But these are exceptional occurrences and I wouldn’t want to give the impression that it’s war out there. I do most of my cycling alone on rural roads and find that the overwhelming majority of motorists are considerate and courteous – sometimes more than they need to be. 

And of course there is fault on both sides. I occasionally see arrogant or inconsiderate behaviour by cyclists and may have been guilty of it once or twice myself. But it goes without saying that in any confrontation between a bike and a car, the cyclist is going to come out worse off, as attested by the $15.8 million paid out by ACC in 2012 for motor vehicle-related cycling injuries.
While the imbalance in terms of vulnerability doesn’t excuse a “might is right” mentality on the part of motorists, neither does it entitle cyclists to special treatment or exempt them from showing the same consideration that they expect from drivers.

Although attitudinal changes would be helpful on both sides, it’s motorists who must make the bigger shift. They need to get over the mindset that roads exist exclusively for them and that bicycles are an intolerable intrusion.
They must also accept that cyclists won’t go away. In cities such as New York and London (whose colourful mayor, Boris Johnson, is a cycling advocate), bikes are now mainstream. The same will happen here.

For local authorities, the challenge is to find ways to reduce conflict between cars and bikes. In cities like Wellington, where the topography is not obligingly flat as in the European lowland countries often touted as cycling utopias,  that’s not easily achieved.
Some of the demands by the cycling lobby in such places are unrealistic. The number of cyclists simply doesn’t warrant the expense required to bring roads up to the bike-friendly standard they might like.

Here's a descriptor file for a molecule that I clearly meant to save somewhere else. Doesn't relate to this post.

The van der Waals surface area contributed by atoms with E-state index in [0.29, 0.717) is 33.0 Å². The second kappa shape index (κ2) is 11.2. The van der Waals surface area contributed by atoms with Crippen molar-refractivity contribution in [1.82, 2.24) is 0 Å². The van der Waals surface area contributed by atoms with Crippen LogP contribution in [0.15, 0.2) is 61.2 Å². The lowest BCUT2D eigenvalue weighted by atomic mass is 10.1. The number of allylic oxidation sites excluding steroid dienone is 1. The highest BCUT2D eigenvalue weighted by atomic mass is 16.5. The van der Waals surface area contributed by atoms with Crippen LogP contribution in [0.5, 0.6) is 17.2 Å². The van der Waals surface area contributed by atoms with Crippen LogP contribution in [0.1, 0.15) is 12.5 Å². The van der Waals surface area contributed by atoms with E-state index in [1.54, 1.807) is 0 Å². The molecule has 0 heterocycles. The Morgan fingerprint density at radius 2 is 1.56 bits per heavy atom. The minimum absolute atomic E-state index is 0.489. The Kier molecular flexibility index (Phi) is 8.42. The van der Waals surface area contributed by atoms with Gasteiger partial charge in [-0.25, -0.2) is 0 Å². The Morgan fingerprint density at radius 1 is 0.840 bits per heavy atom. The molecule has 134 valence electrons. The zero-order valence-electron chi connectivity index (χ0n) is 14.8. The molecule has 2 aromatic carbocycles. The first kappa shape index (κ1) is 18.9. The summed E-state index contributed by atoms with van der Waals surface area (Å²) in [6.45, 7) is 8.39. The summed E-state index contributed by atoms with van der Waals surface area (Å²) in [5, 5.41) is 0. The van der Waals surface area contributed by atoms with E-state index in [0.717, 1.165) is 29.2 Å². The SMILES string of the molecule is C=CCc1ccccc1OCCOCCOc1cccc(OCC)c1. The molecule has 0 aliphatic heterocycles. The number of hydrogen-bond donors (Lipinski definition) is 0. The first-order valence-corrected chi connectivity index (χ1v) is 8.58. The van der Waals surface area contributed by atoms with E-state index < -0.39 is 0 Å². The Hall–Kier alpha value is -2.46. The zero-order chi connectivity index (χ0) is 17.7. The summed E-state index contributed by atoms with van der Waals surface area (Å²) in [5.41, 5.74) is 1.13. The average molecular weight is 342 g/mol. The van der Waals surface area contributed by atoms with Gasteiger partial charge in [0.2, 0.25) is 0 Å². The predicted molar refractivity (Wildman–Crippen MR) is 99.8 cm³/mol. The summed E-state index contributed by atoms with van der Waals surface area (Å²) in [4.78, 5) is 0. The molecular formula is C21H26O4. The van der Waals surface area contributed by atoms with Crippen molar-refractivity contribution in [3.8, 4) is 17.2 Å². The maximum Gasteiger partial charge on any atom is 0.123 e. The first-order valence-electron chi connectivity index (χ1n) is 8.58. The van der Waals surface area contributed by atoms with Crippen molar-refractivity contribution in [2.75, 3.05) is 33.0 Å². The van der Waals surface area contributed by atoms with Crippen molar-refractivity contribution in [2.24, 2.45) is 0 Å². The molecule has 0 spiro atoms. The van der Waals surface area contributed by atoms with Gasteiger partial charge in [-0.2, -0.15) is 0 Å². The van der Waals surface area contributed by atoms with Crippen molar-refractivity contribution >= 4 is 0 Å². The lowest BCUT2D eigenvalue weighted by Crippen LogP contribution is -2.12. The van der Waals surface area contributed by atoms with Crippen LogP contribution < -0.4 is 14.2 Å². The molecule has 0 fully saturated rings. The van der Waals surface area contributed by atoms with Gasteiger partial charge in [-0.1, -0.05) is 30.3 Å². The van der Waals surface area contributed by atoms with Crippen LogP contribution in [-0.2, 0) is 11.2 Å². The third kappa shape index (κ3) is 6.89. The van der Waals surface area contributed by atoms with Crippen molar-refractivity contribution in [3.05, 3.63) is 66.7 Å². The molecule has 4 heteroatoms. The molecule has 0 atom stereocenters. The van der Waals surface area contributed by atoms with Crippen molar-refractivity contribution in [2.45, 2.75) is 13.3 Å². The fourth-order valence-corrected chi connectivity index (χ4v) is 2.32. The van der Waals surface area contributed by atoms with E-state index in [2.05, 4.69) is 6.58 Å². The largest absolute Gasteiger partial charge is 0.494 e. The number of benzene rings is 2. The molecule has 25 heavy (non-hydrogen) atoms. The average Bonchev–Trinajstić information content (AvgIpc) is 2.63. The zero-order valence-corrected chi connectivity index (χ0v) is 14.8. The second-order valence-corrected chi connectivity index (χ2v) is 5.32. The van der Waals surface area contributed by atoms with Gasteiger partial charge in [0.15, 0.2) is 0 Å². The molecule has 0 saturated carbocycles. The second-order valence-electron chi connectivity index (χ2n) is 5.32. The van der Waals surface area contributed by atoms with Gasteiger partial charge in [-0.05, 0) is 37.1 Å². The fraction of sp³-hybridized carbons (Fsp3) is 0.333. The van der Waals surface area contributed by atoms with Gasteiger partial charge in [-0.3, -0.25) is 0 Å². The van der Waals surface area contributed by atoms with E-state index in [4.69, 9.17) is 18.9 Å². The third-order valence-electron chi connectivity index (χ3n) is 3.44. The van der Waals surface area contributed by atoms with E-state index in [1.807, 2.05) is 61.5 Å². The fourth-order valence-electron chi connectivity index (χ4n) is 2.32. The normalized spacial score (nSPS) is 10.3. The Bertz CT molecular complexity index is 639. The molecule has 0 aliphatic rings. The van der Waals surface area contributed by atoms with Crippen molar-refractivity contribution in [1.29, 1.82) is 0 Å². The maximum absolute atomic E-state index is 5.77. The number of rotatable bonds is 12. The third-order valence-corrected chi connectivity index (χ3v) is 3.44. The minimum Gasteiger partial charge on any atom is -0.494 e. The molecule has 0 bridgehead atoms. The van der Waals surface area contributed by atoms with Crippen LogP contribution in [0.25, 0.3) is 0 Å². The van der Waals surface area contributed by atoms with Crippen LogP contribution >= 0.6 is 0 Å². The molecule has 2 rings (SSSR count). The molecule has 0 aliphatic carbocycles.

It’s no accident that historically, cycling has been most popular in flat, spread-out cities such as Christchurch and Palmerston North. But where narrow, winding streets leave little room for cycling lanes, responsibility falls on motorists and cyclists to show greater regard for each other.
Cyclists can also do their bit by countering the widespread perception that they are arrogant. A useful first step would be to observe the road rules: for example, stopping for people on pedestrian crossings, complying with traffic signals and displaying lights at night.

No matter how righteous they might feel as environmentally clean commuters, cyclists are not entitled to dispensation from the law. They can also encourage goodwill by pulling over when possible to allow cars to pass, or by acknowledging a courteous motorist with a friendly wave.
All that’s required from both sides is common sense, respect and courtesy. It doesn’t seem too much to ask.


hughvane said...

Seems to me you miss one vital point, and that is the intimidating 'gang' factor of highway cyclists. Arrogance doesn't being to describe their behaviour. Often to be found in groups numbering twenty or more, they hog the lane in which they travel, sometimes riding not 2, but 3 abreast, chattering and yelling all the while. The driver of a vehicle traveling - lawfully - at 100 kph, can feel rightly aggrieved that s/he has to slow down to 20-30 kph behind a bunch of colorful characters just to wait for an opportunity to overtake the paloton. Come drive or ride SH 75 from ChCh tg Akaroa on a Wed or Sat.

Karl du Fresne said...

The situation you describe is one reason I prefer to ride alone.